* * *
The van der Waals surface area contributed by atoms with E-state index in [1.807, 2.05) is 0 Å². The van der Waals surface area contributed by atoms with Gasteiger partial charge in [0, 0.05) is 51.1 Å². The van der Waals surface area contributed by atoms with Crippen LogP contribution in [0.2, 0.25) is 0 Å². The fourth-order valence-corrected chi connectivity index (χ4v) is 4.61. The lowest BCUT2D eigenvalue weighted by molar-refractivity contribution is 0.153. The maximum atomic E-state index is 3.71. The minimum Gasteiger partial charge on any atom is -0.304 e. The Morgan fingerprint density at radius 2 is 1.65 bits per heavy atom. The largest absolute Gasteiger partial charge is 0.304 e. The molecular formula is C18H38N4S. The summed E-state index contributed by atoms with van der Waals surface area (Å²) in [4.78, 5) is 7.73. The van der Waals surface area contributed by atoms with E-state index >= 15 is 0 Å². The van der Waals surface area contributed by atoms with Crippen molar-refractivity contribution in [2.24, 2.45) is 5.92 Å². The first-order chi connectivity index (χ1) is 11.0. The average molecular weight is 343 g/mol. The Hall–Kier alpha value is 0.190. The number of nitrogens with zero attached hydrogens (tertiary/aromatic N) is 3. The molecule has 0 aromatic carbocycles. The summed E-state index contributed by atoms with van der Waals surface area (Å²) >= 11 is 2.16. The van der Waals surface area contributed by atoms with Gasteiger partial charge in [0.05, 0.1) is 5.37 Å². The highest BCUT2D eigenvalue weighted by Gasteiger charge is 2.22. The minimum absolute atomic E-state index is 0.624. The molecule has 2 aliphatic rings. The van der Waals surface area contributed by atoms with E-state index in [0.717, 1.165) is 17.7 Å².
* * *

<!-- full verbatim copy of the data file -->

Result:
The van der Waals surface area contributed by atoms with E-state index in [1.807, 2.05) is 0 Å². The van der Waals surface area contributed by atoms with Gasteiger partial charge in [0, 0.05) is 51.1 Å². The van der Waals surface area contributed by atoms with Crippen LogP contribution in [0.2, 0.25) is 0 Å². The fourth-order valence-corrected chi connectivity index (χ4v) is 4.61. The lowest BCUT2D eigenvalue weighted by molar-refractivity contribution is 0.153. The maximum atomic E-state index is 3.71. The minimum Gasteiger partial charge on any atom is -0.304 e. The Morgan fingerprint density at radius 2 is 1.65 bits per heavy atom. The largest absolute Gasteiger partial charge is 0.304 e. The molecular formula is C18H38N4S. The summed E-state index contributed by atoms with van der Waals surface area (Å²) in [4.78, 5) is 7.73. The van der Waals surface area contributed by atoms with E-state index >= 15 is 0 Å². The van der Waals surface area contributed by atoms with Crippen molar-refractivity contribution in [2.24, 2.45) is 5.92 Å². The first-order chi connectivity index (χ1) is 11.0. The average molecular weight is 343 g/mol. The Hall–Kier alpha value is 0.190. The number of nitrogens with zero attached hydrogens (tertiary/aromatic N) is 3. The molecule has 0 aromatic carbocycles. The summed E-state index contributed by atoms with van der Waals surface area (Å²) >= 11 is 2.16. The van der Waals surface area contributed by atoms with Gasteiger partial charge in [0.05, 0.1) is 5.37 Å². The highest BCUT2D eigenvalue weighted by Gasteiger charge is 2.22. The minimum absolute atomic E-state index is 0.624. The molecule has 2 aliphatic rings. The van der Waals surface area contributed by atoms with E-state index in [0.717, 1.165) is 17.7 Å².